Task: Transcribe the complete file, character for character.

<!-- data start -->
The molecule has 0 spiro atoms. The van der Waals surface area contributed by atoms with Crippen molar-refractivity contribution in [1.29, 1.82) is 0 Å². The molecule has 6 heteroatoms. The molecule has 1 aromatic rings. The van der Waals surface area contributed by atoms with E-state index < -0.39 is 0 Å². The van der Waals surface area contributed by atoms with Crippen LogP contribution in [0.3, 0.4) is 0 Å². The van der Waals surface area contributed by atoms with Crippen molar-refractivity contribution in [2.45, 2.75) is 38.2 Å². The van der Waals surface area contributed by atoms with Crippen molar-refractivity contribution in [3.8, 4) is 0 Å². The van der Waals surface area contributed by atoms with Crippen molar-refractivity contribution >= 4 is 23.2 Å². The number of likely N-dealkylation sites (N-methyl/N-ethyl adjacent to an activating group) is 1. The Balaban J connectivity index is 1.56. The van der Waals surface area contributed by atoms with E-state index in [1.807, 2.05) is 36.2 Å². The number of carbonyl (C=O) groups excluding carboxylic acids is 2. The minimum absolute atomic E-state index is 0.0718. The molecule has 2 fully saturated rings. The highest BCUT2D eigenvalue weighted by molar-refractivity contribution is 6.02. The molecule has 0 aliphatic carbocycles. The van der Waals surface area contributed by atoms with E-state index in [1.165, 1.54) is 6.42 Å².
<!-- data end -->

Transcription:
The molecule has 0 spiro atoms. The van der Waals surface area contributed by atoms with Crippen molar-refractivity contribution in [1.29, 1.82) is 0 Å². The molecule has 6 heteroatoms. The molecule has 1 aromatic rings. The van der Waals surface area contributed by atoms with E-state index < -0.39 is 0 Å². The van der Waals surface area contributed by atoms with Crippen LogP contribution in [0.3, 0.4) is 0 Å². The van der Waals surface area contributed by atoms with Crippen molar-refractivity contribution in [2.45, 2.75) is 38.2 Å². The van der Waals surface area contributed by atoms with Crippen molar-refractivity contribution in [3.8, 4) is 0 Å². The van der Waals surface area contributed by atoms with Crippen molar-refractivity contribution >= 4 is 23.2 Å². The number of likely N-dealkylation sites (N-methyl/N-ethyl adjacent to an activating group) is 1. The Balaban J connectivity index is 1.56. The van der Waals surface area contributed by atoms with E-state index in [1.807, 2.05) is 36.2 Å². The number of carbonyl (C=O) groups excluding carboxylic acids is 2. The minimum absolute atomic E-state index is 0.0718. The molecule has 2 fully saturated rings. The highest BCUT2D eigenvalue weighted by molar-refractivity contribution is 6.02. The molecule has 0 aliphatic carbocycles. The van der Waals surface area contributed by atoms with E-state index in [1.165, 1.54) is 6.42 Å².